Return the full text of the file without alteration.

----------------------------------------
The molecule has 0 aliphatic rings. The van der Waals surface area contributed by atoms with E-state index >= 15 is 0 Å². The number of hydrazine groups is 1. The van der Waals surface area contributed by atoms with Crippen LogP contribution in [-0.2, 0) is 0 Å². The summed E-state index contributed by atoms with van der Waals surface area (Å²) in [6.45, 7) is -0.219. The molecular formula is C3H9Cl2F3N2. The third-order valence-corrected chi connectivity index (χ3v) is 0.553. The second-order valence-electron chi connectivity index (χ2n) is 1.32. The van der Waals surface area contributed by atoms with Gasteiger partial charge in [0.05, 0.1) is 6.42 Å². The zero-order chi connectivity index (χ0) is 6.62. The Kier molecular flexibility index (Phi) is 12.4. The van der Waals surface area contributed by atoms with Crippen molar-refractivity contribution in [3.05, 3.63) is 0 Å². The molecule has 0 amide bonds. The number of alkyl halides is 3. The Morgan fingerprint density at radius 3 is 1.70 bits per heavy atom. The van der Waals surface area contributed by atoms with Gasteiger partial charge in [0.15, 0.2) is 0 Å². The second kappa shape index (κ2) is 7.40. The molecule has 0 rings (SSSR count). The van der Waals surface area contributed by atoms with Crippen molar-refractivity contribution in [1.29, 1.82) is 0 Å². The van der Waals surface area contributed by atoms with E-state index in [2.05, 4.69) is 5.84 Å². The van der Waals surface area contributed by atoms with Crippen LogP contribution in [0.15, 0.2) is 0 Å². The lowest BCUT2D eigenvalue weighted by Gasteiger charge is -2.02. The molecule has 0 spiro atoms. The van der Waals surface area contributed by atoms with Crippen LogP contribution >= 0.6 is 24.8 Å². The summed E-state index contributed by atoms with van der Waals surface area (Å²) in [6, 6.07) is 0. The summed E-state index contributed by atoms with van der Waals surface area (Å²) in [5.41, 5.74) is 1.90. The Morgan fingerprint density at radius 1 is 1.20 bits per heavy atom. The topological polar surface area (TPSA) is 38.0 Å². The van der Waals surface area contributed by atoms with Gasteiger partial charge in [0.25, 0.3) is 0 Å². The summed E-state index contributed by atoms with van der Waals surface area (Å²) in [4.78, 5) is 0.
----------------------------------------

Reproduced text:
The molecule has 0 aliphatic rings. The van der Waals surface area contributed by atoms with E-state index >= 15 is 0 Å². The number of hydrazine groups is 1. The van der Waals surface area contributed by atoms with Crippen LogP contribution in [-0.2, 0) is 0 Å². The summed E-state index contributed by atoms with van der Waals surface area (Å²) in [6.45, 7) is -0.219. The molecular formula is C3H9Cl2F3N2. The third-order valence-corrected chi connectivity index (χ3v) is 0.553. The second-order valence-electron chi connectivity index (χ2n) is 1.32. The van der Waals surface area contributed by atoms with Gasteiger partial charge in [0.05, 0.1) is 6.42 Å². The zero-order chi connectivity index (χ0) is 6.62. The Kier molecular flexibility index (Phi) is 12.4. The van der Waals surface area contributed by atoms with Crippen molar-refractivity contribution in [3.05, 3.63) is 0 Å². The molecule has 0 amide bonds. The number of alkyl halides is 3. The Morgan fingerprint density at radius 3 is 1.70 bits per heavy atom. The van der Waals surface area contributed by atoms with Gasteiger partial charge in [0.15, 0.2) is 0 Å². The second kappa shape index (κ2) is 7.40. The molecule has 0 rings (SSSR count). The van der Waals surface area contributed by atoms with Crippen molar-refractivity contribution in [1.29, 1.82) is 0 Å². The van der Waals surface area contributed by atoms with E-state index in [2.05, 4.69) is 5.84 Å². The van der Waals surface area contributed by atoms with Crippen LogP contribution in [0.15, 0.2) is 0 Å². The lowest BCUT2D eigenvalue weighted by Gasteiger charge is -2.02. The molecule has 0 spiro atoms. The van der Waals surface area contributed by atoms with Crippen LogP contribution >= 0.6 is 24.8 Å². The summed E-state index contributed by atoms with van der Waals surface area (Å²) in [6, 6.07) is 0. The summed E-state index contributed by atoms with van der Waals surface area (Å²) in [5.41, 5.74) is 1.90. The Morgan fingerprint density at radius 1 is 1.20 bits per heavy atom. The topological polar surface area (TPSA) is 38.0 Å². The van der Waals surface area contributed by atoms with Gasteiger partial charge in [0.25, 0.3) is 0 Å². The summed E-state index contributed by atoms with van der Waals surface area (Å²) in [4.78, 5) is 0.